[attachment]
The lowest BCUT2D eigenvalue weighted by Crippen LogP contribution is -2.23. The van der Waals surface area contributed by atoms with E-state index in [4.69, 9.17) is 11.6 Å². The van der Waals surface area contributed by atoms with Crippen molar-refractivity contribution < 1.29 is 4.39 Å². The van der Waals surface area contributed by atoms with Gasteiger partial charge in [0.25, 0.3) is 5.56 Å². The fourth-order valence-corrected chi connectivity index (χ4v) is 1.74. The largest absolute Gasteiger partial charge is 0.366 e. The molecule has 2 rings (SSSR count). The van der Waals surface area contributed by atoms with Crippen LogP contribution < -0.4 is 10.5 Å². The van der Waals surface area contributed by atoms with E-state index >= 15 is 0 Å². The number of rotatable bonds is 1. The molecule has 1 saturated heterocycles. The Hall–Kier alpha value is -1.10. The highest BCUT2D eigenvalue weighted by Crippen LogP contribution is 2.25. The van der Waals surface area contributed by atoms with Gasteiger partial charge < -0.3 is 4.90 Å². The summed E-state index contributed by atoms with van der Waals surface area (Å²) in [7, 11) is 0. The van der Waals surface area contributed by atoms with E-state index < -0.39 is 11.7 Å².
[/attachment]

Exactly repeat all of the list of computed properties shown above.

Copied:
The lowest BCUT2D eigenvalue weighted by Crippen LogP contribution is -2.23. The van der Waals surface area contributed by atoms with E-state index in [4.69, 9.17) is 11.6 Å². The van der Waals surface area contributed by atoms with Crippen molar-refractivity contribution < 1.29 is 4.39 Å². The van der Waals surface area contributed by atoms with Gasteiger partial charge in [0.25, 0.3) is 5.56 Å². The fourth-order valence-corrected chi connectivity index (χ4v) is 1.74. The largest absolute Gasteiger partial charge is 0.366 e. The molecule has 2 rings (SSSR count). The van der Waals surface area contributed by atoms with Crippen LogP contribution < -0.4 is 10.5 Å². The van der Waals surface area contributed by atoms with E-state index >= 15 is 0 Å². The number of rotatable bonds is 1. The molecule has 1 saturated heterocycles. The Hall–Kier alpha value is -1.10. The highest BCUT2D eigenvalue weighted by Crippen LogP contribution is 2.25. The van der Waals surface area contributed by atoms with Gasteiger partial charge < -0.3 is 4.90 Å². The summed E-state index contributed by atoms with van der Waals surface area (Å²) in [7, 11) is 0. The van der Waals surface area contributed by atoms with E-state index < -0.39 is 11.7 Å².